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Elk Hunting in New Mexico

New Mexico has a reputation for offering some biggest elk trophies in North America, and has the third largest elk herd (about 80,000 animals). Non-resident hunters can get OTC tags through the landowner preference program or the guaranteed outfitters’ tags program. Chances of drawing a non-resident tag for a DIY hunt are low, given that only 6% of all tags are allowed for non-residents, and for the most popular areas such as the Valles Caldera natural reserve, even residents’ chances are slim. An outfitted hunt is therefore the way to go if you want to hunt elk in New Mexico, but the price for a prime time hunt with tag included may rise above $10,000.

The Valles Caldera, National Forests in Northern New Mexico and the highly acclaimed Gila of Southwestern New Mexico offer some good elk habitat for a public land hunter. Unit 34 has a great reputation, yet, even for this unit landowners tags may be available, and units 13, 15, 16a, 16b, 16d, 16e, and 17 are also in high esteem. The best time to hunt is the rut, that usually begins in September, and is mostly covered by the archery season. The first weeks of the rifle season, that begins about October 7, and the muzzleloader season, that falls between the archery and the rifle seasons, are also good, as you may still see some bugling activity.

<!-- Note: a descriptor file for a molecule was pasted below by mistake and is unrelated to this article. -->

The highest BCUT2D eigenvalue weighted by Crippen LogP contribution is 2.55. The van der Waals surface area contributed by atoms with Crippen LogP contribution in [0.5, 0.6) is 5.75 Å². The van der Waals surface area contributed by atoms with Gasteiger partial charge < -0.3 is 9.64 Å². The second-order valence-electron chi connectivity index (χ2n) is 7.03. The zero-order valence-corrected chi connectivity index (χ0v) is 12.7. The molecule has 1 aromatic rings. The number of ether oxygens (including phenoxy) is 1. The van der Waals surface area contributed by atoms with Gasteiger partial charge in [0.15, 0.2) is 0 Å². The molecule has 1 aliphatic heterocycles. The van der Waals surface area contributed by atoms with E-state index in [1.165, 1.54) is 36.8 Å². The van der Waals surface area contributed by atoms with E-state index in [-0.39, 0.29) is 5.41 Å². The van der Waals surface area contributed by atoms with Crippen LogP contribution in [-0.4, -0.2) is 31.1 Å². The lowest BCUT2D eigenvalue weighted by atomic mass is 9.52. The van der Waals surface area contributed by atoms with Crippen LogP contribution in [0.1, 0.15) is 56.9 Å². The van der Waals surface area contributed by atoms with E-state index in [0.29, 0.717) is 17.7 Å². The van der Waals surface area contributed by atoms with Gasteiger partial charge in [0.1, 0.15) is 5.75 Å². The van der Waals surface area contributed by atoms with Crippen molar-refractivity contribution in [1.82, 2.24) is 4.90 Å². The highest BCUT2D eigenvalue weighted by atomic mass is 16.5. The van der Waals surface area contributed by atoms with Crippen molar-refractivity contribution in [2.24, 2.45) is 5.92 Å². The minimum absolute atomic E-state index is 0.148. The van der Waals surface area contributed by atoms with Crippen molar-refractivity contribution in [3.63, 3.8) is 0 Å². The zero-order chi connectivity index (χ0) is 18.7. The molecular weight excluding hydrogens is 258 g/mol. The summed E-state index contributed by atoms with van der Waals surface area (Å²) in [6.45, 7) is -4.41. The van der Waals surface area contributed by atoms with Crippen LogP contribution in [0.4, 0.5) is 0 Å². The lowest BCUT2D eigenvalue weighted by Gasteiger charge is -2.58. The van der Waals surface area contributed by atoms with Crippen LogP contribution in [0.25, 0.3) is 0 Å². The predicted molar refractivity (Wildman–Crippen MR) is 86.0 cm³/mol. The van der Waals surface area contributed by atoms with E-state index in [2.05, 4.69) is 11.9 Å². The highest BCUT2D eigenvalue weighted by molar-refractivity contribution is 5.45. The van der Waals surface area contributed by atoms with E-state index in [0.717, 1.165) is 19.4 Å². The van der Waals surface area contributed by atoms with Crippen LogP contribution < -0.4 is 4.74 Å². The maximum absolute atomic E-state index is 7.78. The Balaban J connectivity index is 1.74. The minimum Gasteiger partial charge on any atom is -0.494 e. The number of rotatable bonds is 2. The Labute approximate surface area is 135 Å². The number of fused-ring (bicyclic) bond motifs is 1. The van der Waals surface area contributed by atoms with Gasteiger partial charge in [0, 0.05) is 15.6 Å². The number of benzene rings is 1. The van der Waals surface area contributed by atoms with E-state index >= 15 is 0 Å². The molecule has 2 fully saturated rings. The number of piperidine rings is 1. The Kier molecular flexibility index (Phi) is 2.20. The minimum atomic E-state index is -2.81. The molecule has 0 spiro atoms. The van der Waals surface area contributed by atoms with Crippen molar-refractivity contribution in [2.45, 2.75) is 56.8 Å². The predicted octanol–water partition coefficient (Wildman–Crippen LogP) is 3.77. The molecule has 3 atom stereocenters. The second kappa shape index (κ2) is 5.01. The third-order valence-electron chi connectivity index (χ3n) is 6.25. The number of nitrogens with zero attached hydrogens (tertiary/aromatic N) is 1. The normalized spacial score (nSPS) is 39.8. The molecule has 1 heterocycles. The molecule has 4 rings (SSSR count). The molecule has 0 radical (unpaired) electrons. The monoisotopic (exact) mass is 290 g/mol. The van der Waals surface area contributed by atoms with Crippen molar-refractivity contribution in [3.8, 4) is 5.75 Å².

A typical elk hunt takes place well out in the wilderness, and often implies living in a tent camp and riding horses in the true Western style. Trophy bulls are usually taken during the rut, when dominant bulls gather large harems of cows, and guard them against competing bulls. The best elk guides typically combine stalking with calling, using both bull bugle and cow calls to attract a dominant bulls. Cow hunts are usually a classic stalk. A hunter with archery or other short-range gear may also hunt elk from a ground or tree stand, usually over a waterhole.


The best time to hunt a trophy bull elk is during the rut, when the bulls challenge each other for dominance. The rut takes place in September and October in most areas, and this is usually considered the best time. Cold weather works better for elk hunting, because the bulls bugle more readily and the animals are more active in general, besides, it’s easier to preserve the valuable meat. However, archery seasons may start as early as mid-August, and in many places the season doesn’t end until December.

Tags, Licenses and Rules

Most elk tags are distributed by random draw. However, there are options to buy elk tags over the counter, including landowner’s tags. Many outfitters use these options, and if you haven’t been lucky with the draw, chances are you can still find an outfitted elk hunt with tags included. Some states set minimum limits to the number of points the bull must have before it can be legally harvested.


Depending on location and trip length, most cow elk hunts are in $1,000 – $2,000 range, and a 5-day trophy bull elk hunt will cost $5,000 and up. Note that some elk hunting trips are self-guided, where the outfitter only takes you out in the wilderness, sets camp, etc., while other offers do not include the tag.